The reasons behind the retirement are somewhat unclear. Historians have speculated that it was motivated because Augustus had adopted his grandsons Gaius Caesar and Lucius Caesar by Julia and Agrippa, and Tiberius had accepted that they would rank before him in the order of succession. In the event, they died AD 2 and AD 4 – both of quick and mysterious illnesses, which caused only more gossip – and hence they subsequently did not matter. Velleius Paterculus and Cassius Dio, however, write that Julia’s “promiscuous and very public behaviour” may have played a role as well.

Reawakening by Giulio Aristide Sartorio

Now we get to the part where the story gets mysterious, for the real motivations for what happened now have never come out. Notwithstanding the rumours of her earlier infidelities (of which the whole Empire was reasonably aware and her father must have known from beginning to end), Pliny reports that in AD 2 she was actually arrested on Augustus’ orders for adultery and for having planed, with unnamed conspirators, the murder of her father and/or her husband Tiberius. As mentioned, Augustus’ motivation is not known – even Tiberius reportedly wrote from Rhodes in favour of Julia. No investigation was held, no Procès-verbal, no explanations given.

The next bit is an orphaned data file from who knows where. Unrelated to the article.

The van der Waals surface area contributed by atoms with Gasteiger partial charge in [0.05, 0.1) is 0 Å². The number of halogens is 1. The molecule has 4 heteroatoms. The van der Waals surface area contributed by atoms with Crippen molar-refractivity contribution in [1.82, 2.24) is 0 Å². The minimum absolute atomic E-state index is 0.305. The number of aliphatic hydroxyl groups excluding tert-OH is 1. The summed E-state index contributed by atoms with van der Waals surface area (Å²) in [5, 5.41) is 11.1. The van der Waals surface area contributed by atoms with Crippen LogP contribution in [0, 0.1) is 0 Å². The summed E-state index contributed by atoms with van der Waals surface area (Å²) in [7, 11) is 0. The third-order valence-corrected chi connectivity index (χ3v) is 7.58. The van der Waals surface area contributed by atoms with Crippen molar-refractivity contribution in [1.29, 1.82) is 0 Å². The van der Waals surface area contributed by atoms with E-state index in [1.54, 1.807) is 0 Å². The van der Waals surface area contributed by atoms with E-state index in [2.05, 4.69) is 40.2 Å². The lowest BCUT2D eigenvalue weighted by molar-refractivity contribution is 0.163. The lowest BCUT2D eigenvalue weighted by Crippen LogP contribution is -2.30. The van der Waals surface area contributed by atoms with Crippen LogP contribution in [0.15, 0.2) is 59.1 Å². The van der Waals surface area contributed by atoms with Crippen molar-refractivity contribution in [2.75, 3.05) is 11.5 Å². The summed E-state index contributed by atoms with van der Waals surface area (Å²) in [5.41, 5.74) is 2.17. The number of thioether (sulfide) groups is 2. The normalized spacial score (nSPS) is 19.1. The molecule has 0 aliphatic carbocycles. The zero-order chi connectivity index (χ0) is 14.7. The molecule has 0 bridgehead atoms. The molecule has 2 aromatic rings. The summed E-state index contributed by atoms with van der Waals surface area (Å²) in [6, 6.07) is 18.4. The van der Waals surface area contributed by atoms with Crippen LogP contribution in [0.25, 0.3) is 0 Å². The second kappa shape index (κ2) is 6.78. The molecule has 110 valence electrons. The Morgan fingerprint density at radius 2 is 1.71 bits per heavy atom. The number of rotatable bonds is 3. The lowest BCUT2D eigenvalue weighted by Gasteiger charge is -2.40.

But Augustus found himself in a bind he had created himself. In 18 BC, he has passed, among some other bills sponsoring the moral superiority of the Roman race, the “Lex Iulia de adulteriis, which not only punished adultery with banishment, in which the two perpetrators were to be banned on two different islands and their property could be partially confiscated, but allowed fathers to kill guilty daughters and their lovers, if they could lay hands on them, and husbands, depending on the circumstances of the crime, to kill the culprits and required to divorce the wives. The responsibility for punishing a daughter lay with the paterfamilias, hence, in the present case, Augustus himself.

Julia as  Venus - Diego Velázquez
Without doubt, she may have made a fine model for Diego Velázquez